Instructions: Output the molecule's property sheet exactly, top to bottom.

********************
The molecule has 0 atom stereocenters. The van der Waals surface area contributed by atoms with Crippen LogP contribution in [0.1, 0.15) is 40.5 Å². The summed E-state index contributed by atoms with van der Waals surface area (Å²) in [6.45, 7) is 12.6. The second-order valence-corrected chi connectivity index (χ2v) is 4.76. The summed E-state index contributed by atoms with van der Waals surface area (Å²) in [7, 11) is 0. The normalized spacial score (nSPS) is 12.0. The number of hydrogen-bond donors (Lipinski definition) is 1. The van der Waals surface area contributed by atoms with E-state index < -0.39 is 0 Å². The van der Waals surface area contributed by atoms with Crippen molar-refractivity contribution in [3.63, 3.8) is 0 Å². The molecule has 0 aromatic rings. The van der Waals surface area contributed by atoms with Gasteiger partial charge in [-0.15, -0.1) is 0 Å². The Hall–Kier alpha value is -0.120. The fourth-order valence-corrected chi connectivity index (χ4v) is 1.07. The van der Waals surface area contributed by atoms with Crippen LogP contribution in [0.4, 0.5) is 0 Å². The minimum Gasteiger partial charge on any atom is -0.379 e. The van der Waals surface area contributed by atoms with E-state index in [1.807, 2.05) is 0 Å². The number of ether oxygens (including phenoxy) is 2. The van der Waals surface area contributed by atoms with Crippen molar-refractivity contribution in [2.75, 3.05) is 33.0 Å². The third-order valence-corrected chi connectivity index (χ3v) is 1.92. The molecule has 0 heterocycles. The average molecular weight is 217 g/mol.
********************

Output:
The molecule has 0 atom stereocenters. The van der Waals surface area contributed by atoms with Crippen LogP contribution in [0.1, 0.15) is 40.5 Å². The summed E-state index contributed by atoms with van der Waals surface area (Å²) in [6.45, 7) is 12.6. The second-order valence-corrected chi connectivity index (χ2v) is 4.76. The summed E-state index contributed by atoms with van der Waals surface area (Å²) in [7, 11) is 0. The normalized spacial score (nSPS) is 12.0. The number of hydrogen-bond donors (Lipinski definition) is 1. The van der Waals surface area contributed by atoms with E-state index < -0.39 is 0 Å². The van der Waals surface area contributed by atoms with Crippen molar-refractivity contribution in [3.63, 3.8) is 0 Å². The molecule has 0 aromatic rings. The van der Waals surface area contributed by atoms with Gasteiger partial charge in [-0.15, -0.1) is 0 Å². The Hall–Kier alpha value is -0.120. The fourth-order valence-corrected chi connectivity index (χ4v) is 1.07. The van der Waals surface area contributed by atoms with Crippen LogP contribution in [0.4, 0.5) is 0 Å². The minimum Gasteiger partial charge on any atom is -0.379 e. The van der Waals surface area contributed by atoms with E-state index in [1.807, 2.05) is 0 Å². The number of ether oxygens (including phenoxy) is 2. The van der Waals surface area contributed by atoms with Crippen molar-refractivity contribution in [2.75, 3.05) is 33.0 Å². The third-order valence-corrected chi connectivity index (χ3v) is 1.92. The molecule has 0 heterocycles. The average molecular weight is 217 g/mol.